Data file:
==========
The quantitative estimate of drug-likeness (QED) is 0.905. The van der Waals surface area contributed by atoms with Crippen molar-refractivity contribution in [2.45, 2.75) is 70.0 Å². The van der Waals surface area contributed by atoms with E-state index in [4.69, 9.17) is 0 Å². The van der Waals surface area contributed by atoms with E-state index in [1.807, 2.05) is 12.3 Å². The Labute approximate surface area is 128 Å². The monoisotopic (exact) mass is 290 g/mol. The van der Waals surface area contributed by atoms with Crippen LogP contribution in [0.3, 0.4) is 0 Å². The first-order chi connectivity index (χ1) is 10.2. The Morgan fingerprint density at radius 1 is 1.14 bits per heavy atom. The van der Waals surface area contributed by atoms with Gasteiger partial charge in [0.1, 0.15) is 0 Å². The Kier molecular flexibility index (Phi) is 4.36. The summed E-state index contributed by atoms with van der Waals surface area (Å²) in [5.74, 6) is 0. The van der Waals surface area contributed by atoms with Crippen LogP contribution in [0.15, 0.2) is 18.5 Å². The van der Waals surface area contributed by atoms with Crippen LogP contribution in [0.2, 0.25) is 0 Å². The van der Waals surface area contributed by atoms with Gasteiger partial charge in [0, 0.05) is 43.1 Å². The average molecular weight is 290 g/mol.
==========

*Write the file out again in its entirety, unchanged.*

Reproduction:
The quantitative estimate of drug-likeness (QED) is 0.905. The van der Waals surface area contributed by atoms with Crippen molar-refractivity contribution in [2.45, 2.75) is 70.0 Å². The van der Waals surface area contributed by atoms with E-state index in [4.69, 9.17) is 0 Å². The van der Waals surface area contributed by atoms with E-state index in [1.807, 2.05) is 12.3 Å². The Labute approximate surface area is 128 Å². The monoisotopic (exact) mass is 290 g/mol. The van der Waals surface area contributed by atoms with Crippen LogP contribution in [0.3, 0.4) is 0 Å². The first-order chi connectivity index (χ1) is 10.2. The Morgan fingerprint density at radius 1 is 1.14 bits per heavy atom. The van der Waals surface area contributed by atoms with Gasteiger partial charge in [0.1, 0.15) is 0 Å². The Kier molecular flexibility index (Phi) is 4.36. The summed E-state index contributed by atoms with van der Waals surface area (Å²) in [5.74, 6) is 0. The van der Waals surface area contributed by atoms with Crippen LogP contribution in [0.15, 0.2) is 18.5 Å². The van der Waals surface area contributed by atoms with Crippen LogP contribution in [0.2, 0.25) is 0 Å². The van der Waals surface area contributed by atoms with Gasteiger partial charge in [0, 0.05) is 43.1 Å². The average molecular weight is 290 g/mol.